What are rotator cuff disorders?
The rotator cuff is a group of tough, flexible fibers (tendons) and muscles in the shoulder. Rotator cuff disorders occur when tissues in the shoulder get irritated or damaged. Rotator cuff disorders include:
- Inflammation of the tendons (tendinitis) or of a bursa (bursitis). In the shoulder, a bursa is a small, fluid-filled sac that serves as a cushion between the tendons and the bones.
- Impingement, in which a tendon is squeezed and rubs against bone.
- Calcium buildup in the tendons, which causes a painful condition called calcific tendinitis.
- Partial or complete tears of the rotator cuff tendons.
How does the shoulder work, and what does the rotator cuff do?
The shoulder is a joint with three main bones: the upper arm bone (humerus), the collarbone (clavicle), and the shoulder blade (scapula). The bones are held together by muscles, tendons, and ligaments. The rotator cuff keeps the upper arm bone in the shoulder socket and lets you raise and twist your arm.
The shoulder is a ball-and-socket joint. The ball at the top of the upper arm bone fits into the socket of the shoulder blade. This socket is shallow, which lets you move your arm in a wide range of motion. But it also means that the muscles and tendons of the rotator cuff have to work hard to hold the bones in place. As a result, they are easy to injure and are prone to wear and tear.
What causes rotator cuff disorders?
Most rotator cuff disorders are caused by a combination of:
- Normal wear and tear. Using your shoulder for many years slowly damages the rotator cuff. As you age, everyday activities can lead to changes in the rotator cuff, such as thinning and fraying of the tendons and reduced blood supply.
- Overuse. Activities in which you use your arms above your head a lot—such as tennis, swimming, or house painting—can lead to rotator cuff problems. Even normal motions made often over a long period can stress or injure the rotator cuff.
Both normal wear and tear and overuse can lead to impingement, when a tendon rubs against bone. This damages and irritates the tendon, which causes bleeding and inflammation. Over time, damage to the tendon may build up, so the tendon is more easily injured.
It takes great force to tear a healthy rotator cuff tendon. This can happen during sports, an accident, or a severe fall. But even a simple movement like lifting a suitcase can cause a rotator cuff tear in an older adult or someone whose shoulder is already damaged.
What are the symptoms for rotator cuff disorder?
Symptoms of a rotator cuff disorder include pain and weakness in the shoulder. Most often, the pain is on the side and front of the upper arm and shoulder. It may hurt or be impossible to do everyday things, such as comb your hair, tuck in your shirt, or reach for something. You may have pain during the night and trouble sleeping.
Symptoms of rotator cuff tendinitis
In tendinitis (inflammation in the tendon), the pain usually starts gradually, over the side of the shoulder and the upper arm.
- Your shoulder and arm aren’t particularly weak but it hurts to use them.
- The pain may spread down the outside of the upper arm, even to the elbow.
- The pain may be worse at night and may keep you awake, especially if you lie on that side.
- Lifting the arm to the side or to the front makes the pain worse.
Over time, the pain may get worse or you may have constant pain. In some cases, this is because you actually have one or more small tendon tears.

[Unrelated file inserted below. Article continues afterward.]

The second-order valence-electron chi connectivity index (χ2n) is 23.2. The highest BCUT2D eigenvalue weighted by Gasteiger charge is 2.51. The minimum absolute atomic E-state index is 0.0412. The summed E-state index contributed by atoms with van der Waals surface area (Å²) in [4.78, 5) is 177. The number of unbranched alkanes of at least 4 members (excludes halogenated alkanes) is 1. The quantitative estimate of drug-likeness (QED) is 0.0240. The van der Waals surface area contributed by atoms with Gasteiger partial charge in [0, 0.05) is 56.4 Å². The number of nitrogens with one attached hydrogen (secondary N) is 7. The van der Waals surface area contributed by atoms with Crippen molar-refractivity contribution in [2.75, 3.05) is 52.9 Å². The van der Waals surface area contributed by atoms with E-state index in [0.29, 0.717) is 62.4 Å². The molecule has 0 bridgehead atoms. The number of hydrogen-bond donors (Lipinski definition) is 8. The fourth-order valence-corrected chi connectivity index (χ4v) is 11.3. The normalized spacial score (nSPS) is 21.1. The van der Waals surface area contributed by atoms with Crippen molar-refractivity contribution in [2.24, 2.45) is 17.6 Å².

Some people also have tendinitis in other parts of the shoulder. And some people have neck pain from using other muscles to help move the shoulder.
Symptoms of rotator cuff tears
The most common symptoms of a tear are:
- Pain when you move your arm, especially overhead or against resistance.
- Pain at night.
- Weakness in your shoulder, although some people don’t notice any weakness if the tear is small.
Symptoms of a sudden, severe tear include:
- A popping sound or tearing sensation in your shoulder.
- Immediate pain in your shoulder.
- Weakness and pain when you lift or rotate your arm.
- Limited range of motion and inability to raise your arm because of pain or weakness.
- Possibly, bruising in your shoulder or upper arm.
You can have a complete tear without symptoms, especially if you are an older adult who is not very active.
How are rotator cuff disorders diagnosed?
To diagnose a rotator cuff disorder, doctors ask about any shoulder injuries or past shoulder pain. They also do a physical exam to see how well the shoulder works and to find painful areas or activities. Moving your arm in certain ways can help a doctor learn about the condition of the rotator cuff.
You may have an X-ray to check the bones of the shoulder. If the diagnosis is still unclear, the doctor may order an imaging test, such as an MRI or an ultrasound.
How are rotator cuff disorders treated?
Treatment of rotator cuff disorders should begin soon after an injury or soon after symptoms develop, to give you the best chance of restoring flexibility and strength to your shoulder. Without treatment, inflammation and tears can build up, causing pain, weakness, and loss of function.
Treatment depends on your symptoms, age, and activity level, and on whether your symptoms appear to be related to a rotator cuff injury.
Most rotator cuff disorders are treated without surgery. Your treatment may include:
If symptoms don’t improve after a few months of nonsurgical treatment, you and your doctor may consider testing (such as X-rays or an MRI) to find out if you have a rotator cuff tear.
Surgery often is used to repair a torn rotator cuff. Nowadays, surgery is done arthroscopically using keyhole.
Surgery may be considered if:
- You have a rotator cuff tear caused by a sudden injury.
- Your shoulder doesn’t get better after 3 to 6 months of other treatment.